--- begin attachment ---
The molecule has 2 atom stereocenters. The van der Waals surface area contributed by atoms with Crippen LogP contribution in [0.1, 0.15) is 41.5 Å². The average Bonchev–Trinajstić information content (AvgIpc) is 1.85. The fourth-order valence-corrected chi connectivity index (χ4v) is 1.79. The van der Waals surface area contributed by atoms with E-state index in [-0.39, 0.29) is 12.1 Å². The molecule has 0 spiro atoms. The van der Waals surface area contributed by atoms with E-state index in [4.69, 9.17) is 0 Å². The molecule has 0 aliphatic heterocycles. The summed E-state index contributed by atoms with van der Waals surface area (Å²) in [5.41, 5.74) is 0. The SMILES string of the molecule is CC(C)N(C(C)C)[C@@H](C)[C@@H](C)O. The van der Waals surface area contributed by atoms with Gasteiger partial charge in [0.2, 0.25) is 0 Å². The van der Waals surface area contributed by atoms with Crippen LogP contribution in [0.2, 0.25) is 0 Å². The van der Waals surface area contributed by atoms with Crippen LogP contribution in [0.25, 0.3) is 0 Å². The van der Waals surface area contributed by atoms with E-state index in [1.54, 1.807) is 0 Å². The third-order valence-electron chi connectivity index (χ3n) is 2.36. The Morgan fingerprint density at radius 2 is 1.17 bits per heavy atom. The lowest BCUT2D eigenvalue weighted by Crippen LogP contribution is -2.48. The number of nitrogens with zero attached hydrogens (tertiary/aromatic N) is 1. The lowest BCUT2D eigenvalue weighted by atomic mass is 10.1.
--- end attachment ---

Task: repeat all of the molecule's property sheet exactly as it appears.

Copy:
The molecule has 2 atom stereocenters. The van der Waals surface area contributed by atoms with Crippen LogP contribution in [0.1, 0.15) is 41.5 Å². The average Bonchev–Trinajstić information content (AvgIpc) is 1.85. The fourth-order valence-corrected chi connectivity index (χ4v) is 1.79. The van der Waals surface area contributed by atoms with E-state index in [-0.39, 0.29) is 12.1 Å². The molecule has 0 spiro atoms. The van der Waals surface area contributed by atoms with E-state index in [4.69, 9.17) is 0 Å². The molecule has 0 aliphatic heterocycles. The summed E-state index contributed by atoms with van der Waals surface area (Å²) in [5.41, 5.74) is 0. The SMILES string of the molecule is CC(C)N(C(C)C)[C@@H](C)[C@@H](C)O. The van der Waals surface area contributed by atoms with Gasteiger partial charge in [0.2, 0.25) is 0 Å². The van der Waals surface area contributed by atoms with Crippen LogP contribution in [0.2, 0.25) is 0 Å². The van der Waals surface area contributed by atoms with Crippen LogP contribution in [0.25, 0.3) is 0 Å². The van der Waals surface area contributed by atoms with E-state index in [1.54, 1.807) is 0 Å². The third-order valence-electron chi connectivity index (χ3n) is 2.36. The Morgan fingerprint density at radius 2 is 1.17 bits per heavy atom. The lowest BCUT2D eigenvalue weighted by Crippen LogP contribution is -2.48. The number of nitrogens with zero attached hydrogens (tertiary/aromatic N) is 1. The lowest BCUT2D eigenvalue weighted by atomic mass is 10.1.